I've seen folks comment about how fish oil caused acne, and I realize cod liver oil isn't lauded by everyone as a good supplement. So you know, pre-empting all that.
But stay with me here.
I've had horrible acne most of my life, since the age of 15. After going Paleo, I had the clearest skin of my life, but I was also still on hormonal birth control, which had always helped anyway. When I got off that, my acne returned, even with some occasionally cystic stuff. Very frustrating. I had some other health issues going on (MTHFR deficiency was later diagnosed), so I thought maybe working with that, it would get better. It didn't.
My func med practitioner recommended fish oil for the acne. I was skeptical. I am not a fan of supplements in general, and I've been skeptical of cod liver oil's benefits. But...several days into taking it, my acne started calming down, and my skin is now the best it's been in nearly a year.
Anyone else notice this?
asked byKaren_P_ (7660)
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on October 20, 2012
at 05:03 AM
A pimple will become inflamed and the damage that the immune system does to the skin will determine the level of fibrosis and other structural damage and abnormality which makes it look especially icky, and so fish oil's anti-inflammatory properties will improve that by reducing the ongoing inflammation. It will look less red and be less severe. There's no mystery there.
Fish oil is susceptible to lipid peroxidation, though, becoming oxidized itself and oxidizing cell membranes, so that can make things worse. There is some evidence that "omega-3 skepticism" can be based upon like large doses of fish oil causing damage to the body, but where I disagree is that this means that polyunsaturated fats are inherently damaging. The right kind of vitamin e may prevent lipid peroxidation and thus improve the efficacy of omega-3s in playing their part in health. Fish oil with the usual low amount of vitamin e compromises vitamin e status, increases lipid peroxidation markers and is only mildly effective at doing what it usually does. A high vitamin e fish oil (or diet I'm guessing) doesn't alter vitamin e, doesn't alter lipid peroxidation markers, and is far more effective in improving certain biomarkers http://www.ncbi.nlm.nih.gov/pubmed/1995786 Most people are deficient in vitamin e as it is! I'm certainly skeptical of the advice that everyone should go out and buy fish oil without thinking and take a bunch of it. And I would guess that fish oil might be bad in that low vitamin e context but it has its uses and appears to be safe under conditions of high vitamin e levels. Although it uses up vitamin e so however much one needs is all one should take. (however much that is)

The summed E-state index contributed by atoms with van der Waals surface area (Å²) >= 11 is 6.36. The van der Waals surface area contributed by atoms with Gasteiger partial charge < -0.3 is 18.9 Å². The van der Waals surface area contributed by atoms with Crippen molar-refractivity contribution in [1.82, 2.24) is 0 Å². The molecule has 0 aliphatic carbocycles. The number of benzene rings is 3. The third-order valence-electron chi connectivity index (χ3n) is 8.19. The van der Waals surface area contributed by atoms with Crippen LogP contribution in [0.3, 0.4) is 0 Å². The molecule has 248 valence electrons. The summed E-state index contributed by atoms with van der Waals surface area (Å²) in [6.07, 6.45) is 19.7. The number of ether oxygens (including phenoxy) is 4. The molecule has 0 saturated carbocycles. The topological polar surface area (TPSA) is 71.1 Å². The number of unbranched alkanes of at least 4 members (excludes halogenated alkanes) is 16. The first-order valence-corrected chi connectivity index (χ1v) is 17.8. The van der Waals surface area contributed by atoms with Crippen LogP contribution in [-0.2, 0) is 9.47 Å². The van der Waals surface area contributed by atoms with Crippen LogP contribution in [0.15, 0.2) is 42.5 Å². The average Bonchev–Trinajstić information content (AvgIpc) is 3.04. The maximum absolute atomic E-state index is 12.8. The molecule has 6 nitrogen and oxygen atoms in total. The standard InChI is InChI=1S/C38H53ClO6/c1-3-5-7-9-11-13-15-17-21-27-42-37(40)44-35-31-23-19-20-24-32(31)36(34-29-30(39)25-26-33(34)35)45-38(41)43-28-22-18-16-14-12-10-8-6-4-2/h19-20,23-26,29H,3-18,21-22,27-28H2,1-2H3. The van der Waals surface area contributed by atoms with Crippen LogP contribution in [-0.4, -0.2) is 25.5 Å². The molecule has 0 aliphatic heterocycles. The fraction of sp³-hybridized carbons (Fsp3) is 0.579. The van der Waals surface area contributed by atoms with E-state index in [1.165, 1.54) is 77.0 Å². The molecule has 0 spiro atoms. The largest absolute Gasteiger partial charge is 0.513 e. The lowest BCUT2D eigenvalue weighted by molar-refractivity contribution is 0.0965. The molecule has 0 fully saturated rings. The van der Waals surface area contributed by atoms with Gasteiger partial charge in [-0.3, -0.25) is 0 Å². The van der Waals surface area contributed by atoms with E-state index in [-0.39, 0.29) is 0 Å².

How much are you getting? 1-2g through food is normal on a paleo type diet and then one might not need fish oil at all, although since you have seen improvements you might not have been getting very much to begin with. Just make sure to get plenty of vitamin e, choose a good quality product, and don't go overboard on it.
Also I think that the supplement pantethine is really good for acne. I used to get pimples, and they got a lot better on a paleo diet but never fully went away until I took pantethine. I don't really know how to explain it but there are lots of anecdotes of successes with it. Maybe since pantethine becomes coenzyme A and CoA metabolizes lipids it helps transport sebum so it doesn't clog the hair follicles. Big guess, not sure if it's right but it works for me.
on February 28, 2013
at 05:51 PM
The cod liver oil treatment for acne was published decades ago in Rodale's Prevention Health Magazine (circa 1968) when it was written like a medical journal. As a teen, I blended a few drops of cold liver oil with plain yogurt or sour cream then applied it to my face for an hour about three times a week. The transformation was astonishing. The skin softened so that the blackheads and pustuoles sloughed off. At 59, I continue this treatment once a week for soft, wrinkle free skin.